NOV 01, 2023 10:20 AM PDT

3D Printing in Microgravity: WVU's Breakthroughs for Space Exploration

A recent study published in ACS Applied Materials & Interfaces investigates the potential for using 3D printing in weightlessness, also known as microgravity, with titania foam. This study was conducted by a team of researchers in the Microgravity Research Team at West Virginia University (WVU) and holds the potential for scientists and astronauts to better understand how they can produce vital components on long-term space missions to the Moon and even Mars.

Study co-authors, Renee Garneau, Trenton Morris and Ronan Butts, who are also WVU engineering students and Microgravity Research Team (MRT) members, seen testing a 3D printer the MRT lab, which is designed to operate in microgravity like the International Space Station, the Moon, or Mars. (Credit: WVU Photo/Brian Persinger)

“A spacecraft can’t carry infinite resources, so you have to maintain and recycle what you have and 3D printing enables that,” said Jacob Cordonier, who is a mechanical and aerospace engineering PhD student at the WVU Benjamin M. Statler College of Engineering and Mineral Resources and lead author of the study. “You can print only what you need, reducing waste. Our study looked at whether a 3D-printed titanium dioxide foam could protect against ultraviolet radiation in outer space and purify water.” 

The Microgravity Research Team is led by Dr. Konstantinos Sierros, who is an associate professor and associate chair for research in WVU’s Department of Mechanical and Aerospace Engineering. This research with titania foam began in 2016 with flights on a Boeing 727 where students used the 20 seconds of weightlessness during the parabolic flight to print lines of foam on glass slides but has since transitioned into a laboratory setting at WVU.

Through this, the team has demonstrated that such 3D-printed objects can be used to both purify water and protect astronauts and equipment from the harmful effects of ultraviolet light, since both the Moon and Mars lack Earth’s protective ozone layer and magnetic field that shields us from such harmful, space-based phenomena. The goal is to provide a cheap and easy method to help future astronauts on long-term missions.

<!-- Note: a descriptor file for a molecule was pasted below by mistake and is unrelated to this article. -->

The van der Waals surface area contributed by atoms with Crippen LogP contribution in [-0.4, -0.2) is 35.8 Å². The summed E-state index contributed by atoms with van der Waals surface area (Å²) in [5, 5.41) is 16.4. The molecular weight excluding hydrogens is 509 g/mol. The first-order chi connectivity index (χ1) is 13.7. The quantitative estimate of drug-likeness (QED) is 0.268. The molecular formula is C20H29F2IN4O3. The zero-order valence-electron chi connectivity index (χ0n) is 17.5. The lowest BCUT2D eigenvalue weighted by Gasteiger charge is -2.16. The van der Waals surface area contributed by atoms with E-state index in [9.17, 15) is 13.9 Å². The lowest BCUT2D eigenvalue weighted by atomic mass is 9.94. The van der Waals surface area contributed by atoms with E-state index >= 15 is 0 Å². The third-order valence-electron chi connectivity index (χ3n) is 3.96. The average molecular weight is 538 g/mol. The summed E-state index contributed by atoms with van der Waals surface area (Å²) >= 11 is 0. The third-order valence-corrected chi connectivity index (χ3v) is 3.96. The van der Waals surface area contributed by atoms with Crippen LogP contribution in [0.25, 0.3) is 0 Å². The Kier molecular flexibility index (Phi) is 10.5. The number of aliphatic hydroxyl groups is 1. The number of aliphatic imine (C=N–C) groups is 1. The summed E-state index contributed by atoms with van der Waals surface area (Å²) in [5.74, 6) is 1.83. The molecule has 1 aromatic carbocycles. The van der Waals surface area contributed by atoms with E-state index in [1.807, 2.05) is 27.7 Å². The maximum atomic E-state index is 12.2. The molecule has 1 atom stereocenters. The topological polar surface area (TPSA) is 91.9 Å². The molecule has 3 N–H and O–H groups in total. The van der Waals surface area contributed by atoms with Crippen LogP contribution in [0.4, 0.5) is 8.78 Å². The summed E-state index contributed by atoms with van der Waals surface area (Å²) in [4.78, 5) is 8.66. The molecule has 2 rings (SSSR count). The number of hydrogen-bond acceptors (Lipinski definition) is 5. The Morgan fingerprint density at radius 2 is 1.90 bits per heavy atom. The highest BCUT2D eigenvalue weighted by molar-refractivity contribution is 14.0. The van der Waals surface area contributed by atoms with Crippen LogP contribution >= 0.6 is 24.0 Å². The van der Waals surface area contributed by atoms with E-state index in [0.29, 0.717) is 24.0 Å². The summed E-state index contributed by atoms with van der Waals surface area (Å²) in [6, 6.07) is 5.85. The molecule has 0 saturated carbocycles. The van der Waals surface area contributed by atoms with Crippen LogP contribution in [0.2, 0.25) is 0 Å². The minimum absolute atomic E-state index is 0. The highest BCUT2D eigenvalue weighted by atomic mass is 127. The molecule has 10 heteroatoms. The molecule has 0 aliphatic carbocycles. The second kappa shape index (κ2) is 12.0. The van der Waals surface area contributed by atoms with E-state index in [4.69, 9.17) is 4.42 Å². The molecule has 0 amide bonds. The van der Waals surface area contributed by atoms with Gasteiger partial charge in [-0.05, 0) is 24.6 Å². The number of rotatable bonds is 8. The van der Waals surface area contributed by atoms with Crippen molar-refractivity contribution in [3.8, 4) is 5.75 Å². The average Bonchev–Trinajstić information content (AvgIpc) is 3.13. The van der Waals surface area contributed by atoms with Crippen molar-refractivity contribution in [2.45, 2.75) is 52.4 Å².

Image of the custom 3D printer for microgravity experiments developed by the Microgravity Research Team at WVU. The printer operates by spraying foam out of the nozzle (right) onto substrates housed in the sample holder (left). (Credit: WVU Photo/Brian Persinger)

“Transporting even a kilogram of material in space is expensive and storage is limited, so we’re looking into what is called ‘in-situ resource utilization,’” said Dr. Sierros, who is also a co-author on the study. “We know the moon contains deposits of minerals very similar to the titanium dioxide used to make our foam, so the idea is you don’t have to transport equipment from here to space because we can mine those resources on the moon and print the equipment that’s necessary for a mission.”

In-situ resource utilization, also known as ISRU, is the practice of using available resources to manufacture additional resources that are vital to mission success on long-term space missions. Examples of using ISRU on the Moon include using water ice for oxygen and fuel or the lunar regolith to make bricks. For Mars, NASA’s Perseverance rover recently demonstrated how carbon dioxide in the Martian atmosphere can be used to make oxygen.

“Our approach can help extend space exploration, allowing astronauts to use resources they already have available to them without necessitating a resupply mission,” said Renee Garneau, who is a WVU undergraduate engineering student and a co-author on the study. Garneau says she envisions the team’s 3D printer conducting its work on a six-month stay on the International Space Station.

Study co-author, WVU undergraduate student, and MRT team member, Renee Garneau, seen working with the 3D printer in the MRT lab. (Credit: WVU Photo/Brian Persinger)

What new discoveries will researchers make about 3D printing in microgravity, and how will this technology help future astronauts on long-term space missions in the coming years and decades? Only time will tell, and this is why we science!

As always, keep doing science & keep looking up!

Sources: ACS Applied Materials & Interfaces, EurekAlert!, WVU Today, WVU Today (1), Labroots, Labroots (1)

About the Author
Master's (MA/MS/Other)
Laurence Tognetti is a six-year USAF Veteran who earned both a BSc and MSc from the School of Earth and Space Exploration at Arizona State University. Laurence is extremely passionate about outer space and science communication, and is the author of “Outer Solar System Moons: Your Personal 3D Journey”.
You May Also Like
Loading Comments...